Among the series of stories published in The Guardian last week based on files leaked by former CIA and NSA contractor Edward Snowden, one report highlighted a secret directive to identify potential foreign targets for U.S. cyberattacks. In it, authors Glenn Greenwald and Ewen MacAskill quoted Snowden:
An intelligence source with extensive knowledge of the National Security Agency’s systems told the Guardian the US complaints again China were hypocritical, because America had participated in offensive cyber operations and widespread hacking – breaking into foreign computer systems to mine information.
Provided anonymity to speak critically about classified practices, the source said: “We hack everyone everywhere. We like to make a distinction between us and the others. But we are in almost every country in the world.”
The US likes to haul China before the international court of public opinion for “doing what we do every day”, the source added. [Source]
(Though Snowden was not named in the original article, an identical quote appears in an interview with him published after his identity was revealed on Sunday.)
At Foreign Policy, intelligence historian Matthew M. Aid describes the group within the NSA responsible for much of this intrusion, following one official’s claim last week that China has gathered “mountains of data” on U.S. attacks:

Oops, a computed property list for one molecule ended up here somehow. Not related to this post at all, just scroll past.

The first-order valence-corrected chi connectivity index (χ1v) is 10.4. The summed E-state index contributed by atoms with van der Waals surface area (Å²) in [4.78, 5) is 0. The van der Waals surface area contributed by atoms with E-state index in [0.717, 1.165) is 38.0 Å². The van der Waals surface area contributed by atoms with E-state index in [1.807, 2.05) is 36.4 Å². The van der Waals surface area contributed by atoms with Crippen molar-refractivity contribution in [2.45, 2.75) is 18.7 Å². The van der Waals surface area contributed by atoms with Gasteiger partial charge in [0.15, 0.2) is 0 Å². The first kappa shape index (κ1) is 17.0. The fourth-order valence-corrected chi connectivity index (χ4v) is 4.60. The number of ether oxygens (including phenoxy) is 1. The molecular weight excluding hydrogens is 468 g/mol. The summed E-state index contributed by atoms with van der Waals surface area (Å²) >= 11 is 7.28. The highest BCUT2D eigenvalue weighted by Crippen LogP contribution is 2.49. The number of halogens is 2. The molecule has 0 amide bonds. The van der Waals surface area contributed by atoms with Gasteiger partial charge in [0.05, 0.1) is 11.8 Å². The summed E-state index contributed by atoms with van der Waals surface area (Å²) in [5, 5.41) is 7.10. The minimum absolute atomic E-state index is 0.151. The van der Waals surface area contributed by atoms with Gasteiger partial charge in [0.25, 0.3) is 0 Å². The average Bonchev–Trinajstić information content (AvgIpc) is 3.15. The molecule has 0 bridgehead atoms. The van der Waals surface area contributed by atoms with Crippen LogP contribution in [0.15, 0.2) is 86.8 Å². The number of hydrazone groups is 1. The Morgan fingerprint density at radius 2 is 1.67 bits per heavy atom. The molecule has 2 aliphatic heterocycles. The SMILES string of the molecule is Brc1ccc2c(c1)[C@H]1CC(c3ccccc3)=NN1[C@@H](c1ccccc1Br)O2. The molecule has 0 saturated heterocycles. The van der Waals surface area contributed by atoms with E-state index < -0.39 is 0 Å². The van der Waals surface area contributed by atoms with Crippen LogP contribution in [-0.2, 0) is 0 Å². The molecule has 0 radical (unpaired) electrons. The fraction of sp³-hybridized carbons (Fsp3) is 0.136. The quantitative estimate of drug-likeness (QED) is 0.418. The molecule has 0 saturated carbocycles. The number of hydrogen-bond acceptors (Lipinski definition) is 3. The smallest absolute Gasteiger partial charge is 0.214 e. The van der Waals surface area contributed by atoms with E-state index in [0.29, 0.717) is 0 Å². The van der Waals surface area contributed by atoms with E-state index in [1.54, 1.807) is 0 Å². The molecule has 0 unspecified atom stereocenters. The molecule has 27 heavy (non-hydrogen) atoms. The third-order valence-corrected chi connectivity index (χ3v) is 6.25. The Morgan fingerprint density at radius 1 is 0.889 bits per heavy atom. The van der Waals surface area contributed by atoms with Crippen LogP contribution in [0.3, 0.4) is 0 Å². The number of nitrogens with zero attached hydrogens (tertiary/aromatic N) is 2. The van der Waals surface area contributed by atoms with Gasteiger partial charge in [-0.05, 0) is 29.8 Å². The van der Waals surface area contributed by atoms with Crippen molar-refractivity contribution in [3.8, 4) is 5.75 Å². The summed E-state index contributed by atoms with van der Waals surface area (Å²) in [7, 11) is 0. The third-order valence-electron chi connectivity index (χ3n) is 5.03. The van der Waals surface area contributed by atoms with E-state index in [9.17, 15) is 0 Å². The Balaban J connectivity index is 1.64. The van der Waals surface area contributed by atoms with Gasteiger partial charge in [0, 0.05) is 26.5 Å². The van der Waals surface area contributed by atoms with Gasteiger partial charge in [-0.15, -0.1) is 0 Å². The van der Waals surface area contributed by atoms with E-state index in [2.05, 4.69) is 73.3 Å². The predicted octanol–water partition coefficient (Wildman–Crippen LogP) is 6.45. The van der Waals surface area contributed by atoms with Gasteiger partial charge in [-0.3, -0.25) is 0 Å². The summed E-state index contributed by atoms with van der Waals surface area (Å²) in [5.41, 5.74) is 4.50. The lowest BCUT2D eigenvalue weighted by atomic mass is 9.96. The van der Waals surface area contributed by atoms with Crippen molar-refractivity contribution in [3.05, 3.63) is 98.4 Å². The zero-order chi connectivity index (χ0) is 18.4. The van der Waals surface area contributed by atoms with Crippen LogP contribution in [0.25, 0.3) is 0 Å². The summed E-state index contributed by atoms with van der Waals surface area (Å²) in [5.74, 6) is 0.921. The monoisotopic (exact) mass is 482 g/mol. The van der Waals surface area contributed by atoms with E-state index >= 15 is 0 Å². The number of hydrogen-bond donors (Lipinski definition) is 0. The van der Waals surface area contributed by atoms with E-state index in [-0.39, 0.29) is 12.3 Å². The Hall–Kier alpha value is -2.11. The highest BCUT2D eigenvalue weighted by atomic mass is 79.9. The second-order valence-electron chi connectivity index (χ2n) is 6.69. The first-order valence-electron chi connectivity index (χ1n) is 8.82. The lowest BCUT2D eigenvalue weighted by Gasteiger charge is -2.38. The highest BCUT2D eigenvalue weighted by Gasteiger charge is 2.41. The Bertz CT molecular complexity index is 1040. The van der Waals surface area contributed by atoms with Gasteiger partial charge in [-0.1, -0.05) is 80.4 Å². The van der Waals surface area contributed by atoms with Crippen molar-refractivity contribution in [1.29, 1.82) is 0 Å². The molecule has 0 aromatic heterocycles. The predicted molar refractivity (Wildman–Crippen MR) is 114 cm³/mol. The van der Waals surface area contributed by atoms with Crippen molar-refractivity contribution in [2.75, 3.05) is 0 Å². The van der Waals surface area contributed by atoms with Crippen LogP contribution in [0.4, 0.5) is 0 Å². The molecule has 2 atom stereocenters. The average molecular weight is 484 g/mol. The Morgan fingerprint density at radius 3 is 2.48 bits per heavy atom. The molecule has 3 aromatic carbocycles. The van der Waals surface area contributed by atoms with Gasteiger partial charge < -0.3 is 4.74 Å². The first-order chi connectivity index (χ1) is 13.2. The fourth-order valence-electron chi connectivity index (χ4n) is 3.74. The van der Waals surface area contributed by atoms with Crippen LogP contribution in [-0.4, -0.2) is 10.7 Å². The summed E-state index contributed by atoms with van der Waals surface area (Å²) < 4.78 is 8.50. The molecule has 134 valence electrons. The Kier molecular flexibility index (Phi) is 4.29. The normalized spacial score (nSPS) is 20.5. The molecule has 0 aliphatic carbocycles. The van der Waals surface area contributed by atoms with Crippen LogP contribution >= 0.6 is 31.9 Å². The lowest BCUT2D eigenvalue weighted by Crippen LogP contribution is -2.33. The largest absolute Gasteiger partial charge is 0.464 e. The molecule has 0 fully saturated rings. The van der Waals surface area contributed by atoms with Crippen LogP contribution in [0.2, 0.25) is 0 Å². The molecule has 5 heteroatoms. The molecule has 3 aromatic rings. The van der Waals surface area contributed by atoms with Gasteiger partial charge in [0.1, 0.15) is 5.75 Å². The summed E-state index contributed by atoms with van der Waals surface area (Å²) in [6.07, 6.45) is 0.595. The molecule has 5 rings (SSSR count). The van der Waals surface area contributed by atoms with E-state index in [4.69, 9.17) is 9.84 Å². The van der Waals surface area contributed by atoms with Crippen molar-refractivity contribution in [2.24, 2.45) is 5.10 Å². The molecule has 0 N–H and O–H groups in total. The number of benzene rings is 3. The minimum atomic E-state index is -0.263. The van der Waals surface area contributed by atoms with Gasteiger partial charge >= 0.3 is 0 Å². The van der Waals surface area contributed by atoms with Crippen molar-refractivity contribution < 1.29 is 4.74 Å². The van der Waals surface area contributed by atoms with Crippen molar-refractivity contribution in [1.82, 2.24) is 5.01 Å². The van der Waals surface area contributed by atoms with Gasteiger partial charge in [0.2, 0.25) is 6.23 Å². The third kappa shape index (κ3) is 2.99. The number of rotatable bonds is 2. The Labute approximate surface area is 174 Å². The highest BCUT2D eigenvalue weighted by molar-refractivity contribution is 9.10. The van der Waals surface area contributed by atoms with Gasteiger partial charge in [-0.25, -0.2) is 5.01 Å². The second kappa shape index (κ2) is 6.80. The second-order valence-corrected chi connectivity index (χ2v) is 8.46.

It turns out that the Chinese government’s allegations are essentially correct. According to a number of confidential sources, a highly secretive unit of the National Security Agency (NSA), the U.S. government’s huge electronic eavesdropping organization, called the Office of Tailored Access Operations, or TAO, has successfully penetrated Chinese computer and telecommunications systems for almost 15 years, generating some of the best and most reliable intelligence information about what is going on inside the People’s Republic of China.
[…] The problem is that TAO has become so large and produces so much valuable intelligence information that it has become virtually impossible to hide it anymore. The Chinese government is certainly aware of TAO’s activities. The “mountains of data” statement by China’s top Internet official, Huang Chengqing, is clearly an implied threat by Beijing to release this data. Thus it is unlikely that President Obama pressed President Xi too hard at the Sunnydale summit on the question of China’s cyber-espionage activities. As any high-stakes poker player knows, you can only press your luck so far when the guy on the other side of the table knows what cards you have in your hand. [Source]